Ira Hobart Spencer
Ira Hobart Spencer was born at Barkhamsted, Conn., June 19, 1873. He was the son of Uriel and Harriet Spencer and the descendant of Jared Spencer, son of Sir Thomas Spencer of England, who was the first settler in Haddam, CT, in 1688. His education ward largely acquired under the tutor of his mother, who was a school teacher in Greenwich, CT and a professor at Trinity College, Hartford, where the family moved when he was twelve. He was the caretaker of St. James Episcopal Church, where part of his duty was to blow the pipe organ during church services. Possessing a natural aptitude for mechanics, he conceived the idea of a machine that would perform this work automatically and constructed a hydraulic motor or turbine to be operated by the usual water supply in the church. It worked with such efficiency that he was given orders for similar water motors for other churches. After obtaining a patent in 1892, he organized the Spencer Motor Co. to manufacture it. The company developed an extensive business with pip organ manufacturers and subsequently was reorganized as the Organ Power Co., with Mr. Spencer as vice president. In 1904 he invented an electric organ blower which was given the trade name ôOrgoblo.ö In supplying the demand for the motor his company had become the largest of its kind in the world. A large percentage of the pipe organs in America and abroad were are pumped by the Spencer ôOrgoblo.ö In 1905 Mr. Spencer developed a turbine vacuum cleaner or central cleaning system for large buildings which was installed when the building was constructed. It sent all the dust and dirt from each floor to a central receiver in the basement. The Spencer Turbine Cleaner Co. was organized in 1907 to manufacture this device. Spencer Turbine Cleaner Co. was consolidated with the Organ Power Co., July 2, 1918 to form the Spencer Turbine Co., of which Mr. Spencer was president until his death, at which time was doing an annual business of more than $2,000,000. Due to conditions of the World war in 1918 he developed the turbo-centrifugal air compressor to supply compressed air for light power purposes, in foundries, in automobile factories and pneumatic tube systems in department stores, theaters and office building. He received more than 100 patents on his inventions and several were pending at the time of his death. He died in Hartford CT, April 28, 1928.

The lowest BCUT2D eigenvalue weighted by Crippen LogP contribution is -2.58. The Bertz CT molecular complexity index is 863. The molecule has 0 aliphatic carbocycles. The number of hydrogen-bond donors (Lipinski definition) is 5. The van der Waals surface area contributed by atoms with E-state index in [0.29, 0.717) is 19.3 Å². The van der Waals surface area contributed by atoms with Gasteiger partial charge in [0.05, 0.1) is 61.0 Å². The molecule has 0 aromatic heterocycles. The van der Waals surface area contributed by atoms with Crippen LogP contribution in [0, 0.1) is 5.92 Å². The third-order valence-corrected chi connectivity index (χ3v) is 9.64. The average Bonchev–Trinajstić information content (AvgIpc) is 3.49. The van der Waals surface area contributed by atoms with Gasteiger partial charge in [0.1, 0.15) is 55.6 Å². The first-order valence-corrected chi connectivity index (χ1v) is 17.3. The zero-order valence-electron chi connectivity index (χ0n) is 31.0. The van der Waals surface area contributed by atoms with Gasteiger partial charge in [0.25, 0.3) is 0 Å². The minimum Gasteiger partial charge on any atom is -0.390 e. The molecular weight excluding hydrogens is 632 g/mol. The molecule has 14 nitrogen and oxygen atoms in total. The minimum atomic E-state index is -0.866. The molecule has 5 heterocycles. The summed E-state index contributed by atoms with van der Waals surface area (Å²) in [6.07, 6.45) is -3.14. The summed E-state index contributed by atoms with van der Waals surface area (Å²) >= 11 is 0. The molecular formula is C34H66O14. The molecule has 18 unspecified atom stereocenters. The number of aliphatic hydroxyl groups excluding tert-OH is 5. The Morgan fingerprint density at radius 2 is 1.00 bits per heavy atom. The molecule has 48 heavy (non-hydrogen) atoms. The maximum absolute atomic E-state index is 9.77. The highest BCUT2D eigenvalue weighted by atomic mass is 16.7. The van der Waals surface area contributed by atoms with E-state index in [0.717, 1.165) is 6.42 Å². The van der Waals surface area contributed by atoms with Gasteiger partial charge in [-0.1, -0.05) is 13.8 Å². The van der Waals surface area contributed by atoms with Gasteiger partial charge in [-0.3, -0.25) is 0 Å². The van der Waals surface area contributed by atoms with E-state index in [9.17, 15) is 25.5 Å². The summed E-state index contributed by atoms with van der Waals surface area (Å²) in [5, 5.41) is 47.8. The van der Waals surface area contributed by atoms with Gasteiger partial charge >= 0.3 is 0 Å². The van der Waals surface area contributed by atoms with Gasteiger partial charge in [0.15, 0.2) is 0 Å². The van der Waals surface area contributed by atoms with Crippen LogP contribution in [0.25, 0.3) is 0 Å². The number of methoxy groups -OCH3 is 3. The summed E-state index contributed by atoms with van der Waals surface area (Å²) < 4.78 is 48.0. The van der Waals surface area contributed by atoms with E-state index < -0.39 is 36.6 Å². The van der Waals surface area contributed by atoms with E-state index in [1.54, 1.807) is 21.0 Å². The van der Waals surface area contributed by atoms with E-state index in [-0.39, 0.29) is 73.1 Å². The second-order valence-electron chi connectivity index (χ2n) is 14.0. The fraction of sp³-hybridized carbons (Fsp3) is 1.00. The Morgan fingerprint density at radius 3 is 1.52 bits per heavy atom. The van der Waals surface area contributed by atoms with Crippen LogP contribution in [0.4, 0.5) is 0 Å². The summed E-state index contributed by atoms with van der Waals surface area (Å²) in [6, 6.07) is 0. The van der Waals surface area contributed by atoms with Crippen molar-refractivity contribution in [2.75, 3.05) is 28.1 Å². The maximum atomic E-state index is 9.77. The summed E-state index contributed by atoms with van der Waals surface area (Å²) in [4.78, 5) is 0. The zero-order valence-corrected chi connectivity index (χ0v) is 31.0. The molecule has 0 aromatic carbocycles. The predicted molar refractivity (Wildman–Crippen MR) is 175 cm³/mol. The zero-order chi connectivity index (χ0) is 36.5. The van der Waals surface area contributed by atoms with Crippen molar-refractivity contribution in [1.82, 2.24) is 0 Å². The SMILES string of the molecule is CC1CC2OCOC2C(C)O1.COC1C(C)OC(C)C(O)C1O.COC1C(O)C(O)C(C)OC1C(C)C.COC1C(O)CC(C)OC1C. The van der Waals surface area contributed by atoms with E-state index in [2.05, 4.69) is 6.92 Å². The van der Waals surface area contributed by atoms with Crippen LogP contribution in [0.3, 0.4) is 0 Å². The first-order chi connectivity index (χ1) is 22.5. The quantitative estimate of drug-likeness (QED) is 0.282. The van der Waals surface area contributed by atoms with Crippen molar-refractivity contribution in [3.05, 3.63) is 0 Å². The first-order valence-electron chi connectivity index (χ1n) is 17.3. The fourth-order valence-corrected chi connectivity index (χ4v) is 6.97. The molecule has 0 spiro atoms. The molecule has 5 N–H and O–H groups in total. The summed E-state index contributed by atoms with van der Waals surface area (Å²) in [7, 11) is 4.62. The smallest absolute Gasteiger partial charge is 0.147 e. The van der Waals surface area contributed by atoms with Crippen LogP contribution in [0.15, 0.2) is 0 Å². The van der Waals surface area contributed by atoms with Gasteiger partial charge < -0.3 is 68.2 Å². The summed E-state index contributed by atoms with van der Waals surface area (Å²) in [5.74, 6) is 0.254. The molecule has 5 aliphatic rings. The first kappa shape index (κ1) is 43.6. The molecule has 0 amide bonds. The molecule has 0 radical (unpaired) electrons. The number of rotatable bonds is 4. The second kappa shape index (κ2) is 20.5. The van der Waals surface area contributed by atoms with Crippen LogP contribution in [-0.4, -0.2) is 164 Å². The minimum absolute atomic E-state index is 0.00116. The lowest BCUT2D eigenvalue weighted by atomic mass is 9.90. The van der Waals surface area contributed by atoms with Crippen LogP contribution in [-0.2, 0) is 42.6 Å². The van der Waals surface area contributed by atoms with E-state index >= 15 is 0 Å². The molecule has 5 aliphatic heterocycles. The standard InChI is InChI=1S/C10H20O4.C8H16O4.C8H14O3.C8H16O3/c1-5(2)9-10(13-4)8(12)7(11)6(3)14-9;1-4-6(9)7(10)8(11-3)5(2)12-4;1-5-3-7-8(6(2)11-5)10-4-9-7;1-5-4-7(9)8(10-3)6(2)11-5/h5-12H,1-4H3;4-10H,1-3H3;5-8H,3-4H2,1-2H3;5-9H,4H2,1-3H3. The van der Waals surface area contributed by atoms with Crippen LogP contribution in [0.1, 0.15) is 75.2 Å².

1994 Vacuum & Sewing Hall of Fame Inductee